A recent report published by the UK Competition Markets Authority has revealed that Google parted with a large sum of money to remain the default search in engine in Apple’s mobile Safari browser. The report revealed that the search engine giant paid a whopping sum of £1.2 billion (roughly $1.5 billion) all through 2019 to secure its leading position in the market.
Apple, according to the report, obviously got a larger chunk of that amount. With that kind of money being paid to device makers like Apple, it is practically impossible for competitors to compete since there is no longer a level playing field.
“Google’s extensive default positions across devices and browsers, and in particular on almost all mobile devices in the UK, act as a barrier to expansion for other search engines, making it more difficult for these providers to grow their user bases and improve their search quality and search monetisation rates.”
The 437 page report, which also covered amount paid on digital advertising by both Google and Facebook, is highly revealing. In its estimate, the UK Competition Markets Authority estimated that “around £14 billion was spent on digital advertising in the UK in 2019, around 80% of which was spent on Google and Facebook. Search advertising comprised around half of these revenues, at over £7 billion, and display expenditure was over £5 billion.”
To enhance competition, the report recommends that restrictions be placed on these kinds of arrangements by a new Digital Markets Unit agency which provides customers with a choice of search engine; same way it is being done in Europe by Google.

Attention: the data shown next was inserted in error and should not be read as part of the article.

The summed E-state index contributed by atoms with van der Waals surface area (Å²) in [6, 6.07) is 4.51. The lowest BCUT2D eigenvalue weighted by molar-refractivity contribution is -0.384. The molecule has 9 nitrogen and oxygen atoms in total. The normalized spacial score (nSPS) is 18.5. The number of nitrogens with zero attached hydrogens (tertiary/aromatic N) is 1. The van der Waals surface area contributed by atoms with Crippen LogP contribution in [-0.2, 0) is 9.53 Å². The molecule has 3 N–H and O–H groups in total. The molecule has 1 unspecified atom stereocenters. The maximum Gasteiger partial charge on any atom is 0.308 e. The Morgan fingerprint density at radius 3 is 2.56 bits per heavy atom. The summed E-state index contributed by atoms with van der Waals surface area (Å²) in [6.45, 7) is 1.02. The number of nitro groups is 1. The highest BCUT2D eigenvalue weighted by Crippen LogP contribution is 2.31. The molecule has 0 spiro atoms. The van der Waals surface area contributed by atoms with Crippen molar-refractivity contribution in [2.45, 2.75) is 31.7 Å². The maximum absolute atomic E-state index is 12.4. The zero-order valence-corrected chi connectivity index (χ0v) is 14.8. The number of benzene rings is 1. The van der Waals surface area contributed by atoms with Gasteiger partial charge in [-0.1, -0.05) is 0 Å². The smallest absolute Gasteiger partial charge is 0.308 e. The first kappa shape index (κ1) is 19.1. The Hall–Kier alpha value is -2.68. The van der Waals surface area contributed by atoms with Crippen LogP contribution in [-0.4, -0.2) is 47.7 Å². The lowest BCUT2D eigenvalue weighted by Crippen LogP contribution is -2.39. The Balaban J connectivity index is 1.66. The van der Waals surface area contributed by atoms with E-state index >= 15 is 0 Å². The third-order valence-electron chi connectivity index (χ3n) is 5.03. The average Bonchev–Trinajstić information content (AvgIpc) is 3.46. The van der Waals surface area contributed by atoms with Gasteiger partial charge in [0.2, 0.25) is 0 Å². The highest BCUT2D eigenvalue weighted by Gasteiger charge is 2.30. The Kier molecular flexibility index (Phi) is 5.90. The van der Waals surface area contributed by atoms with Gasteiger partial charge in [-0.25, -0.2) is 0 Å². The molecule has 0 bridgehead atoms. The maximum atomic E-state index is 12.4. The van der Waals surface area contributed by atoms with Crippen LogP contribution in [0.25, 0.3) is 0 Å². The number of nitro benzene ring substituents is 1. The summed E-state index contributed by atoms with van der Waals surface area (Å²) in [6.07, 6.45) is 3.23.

In related story, the US Department of Justice is reportedly set to file a lawsuit against Google after completing an antitrust probe of the search giant. In 2019, the WSJ reported that the US Department of Justice was planning to initiate an antitrust probe into the activities of Google as it relates to Search, which it started later that year. The lawsuit, according to Reuters, is imminent, with the Department of Justice requesting for information by the end of June from concerned companies.
“In search, Google has negotiated agreements with Apple and with many of the largest mobile phone manufacturers under which it pays a share of search advertising revenues to these partners in return for Google Search occupying the default search positions on the device. The scale of these payments is striking and demonstrates the value that Google places on these default positions. In 2019, Google paid around £1.2 billion in return for default positions in the UK alone, the substantial majority of which was paid to Apple for being the default on the Safari browser. Rival search engines to Google that we spoke to highlighted these default payments as one of the most significant factors inhibiting competition in the search market. Consumers primarily access the internet through mobile devices, which account for over two-thirds of general searches, a share which has grown substantially in recent years and is likely to continue to grow in the future.”